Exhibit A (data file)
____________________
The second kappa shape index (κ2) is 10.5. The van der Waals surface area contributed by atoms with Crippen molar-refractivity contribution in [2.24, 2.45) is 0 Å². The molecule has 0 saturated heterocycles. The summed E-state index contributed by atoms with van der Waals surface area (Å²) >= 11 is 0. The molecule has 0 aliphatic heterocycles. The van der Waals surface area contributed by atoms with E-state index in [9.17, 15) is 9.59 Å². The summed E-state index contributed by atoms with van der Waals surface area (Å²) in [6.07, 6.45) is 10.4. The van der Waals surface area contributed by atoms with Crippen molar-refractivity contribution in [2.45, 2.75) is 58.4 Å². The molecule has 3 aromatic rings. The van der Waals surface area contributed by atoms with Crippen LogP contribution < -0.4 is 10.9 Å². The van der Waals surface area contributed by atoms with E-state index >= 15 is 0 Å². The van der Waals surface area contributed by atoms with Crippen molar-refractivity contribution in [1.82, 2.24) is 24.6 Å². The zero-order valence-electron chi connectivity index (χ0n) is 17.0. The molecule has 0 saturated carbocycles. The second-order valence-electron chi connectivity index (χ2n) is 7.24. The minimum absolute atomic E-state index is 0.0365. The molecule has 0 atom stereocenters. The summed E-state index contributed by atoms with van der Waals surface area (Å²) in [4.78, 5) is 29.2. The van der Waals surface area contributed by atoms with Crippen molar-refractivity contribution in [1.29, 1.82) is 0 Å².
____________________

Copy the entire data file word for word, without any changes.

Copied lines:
The second kappa shape index (κ2) is 10.5. The van der Waals surface area contributed by atoms with Crippen molar-refractivity contribution in [2.24, 2.45) is 0 Å². The molecule has 0 saturated heterocycles. The summed E-state index contributed by atoms with van der Waals surface area (Å²) >= 11 is 0. The molecule has 0 aliphatic heterocycles. The van der Waals surface area contributed by atoms with E-state index in [9.17, 15) is 9.59 Å². The summed E-state index contributed by atoms with van der Waals surface area (Å²) in [6.07, 6.45) is 10.4. The van der Waals surface area contributed by atoms with Crippen molar-refractivity contribution in [2.45, 2.75) is 58.4 Å². The molecule has 3 aromatic rings. The van der Waals surface area contributed by atoms with Crippen LogP contribution < -0.4 is 10.9 Å². The van der Waals surface area contributed by atoms with E-state index >= 15 is 0 Å². The van der Waals surface area contributed by atoms with Crippen molar-refractivity contribution in [1.82, 2.24) is 24.6 Å². The zero-order valence-electron chi connectivity index (χ0n) is 17.0. The molecule has 0 saturated carbocycles. The second-order valence-electron chi connectivity index (χ2n) is 7.24. The minimum absolute atomic E-state index is 0.0365. The molecule has 0 atom stereocenters. The summed E-state index contributed by atoms with van der Waals surface area (Å²) in [4.78, 5) is 29.2. The van der Waals surface area contributed by atoms with Crippen molar-refractivity contribution in [1.29, 1.82) is 0 Å².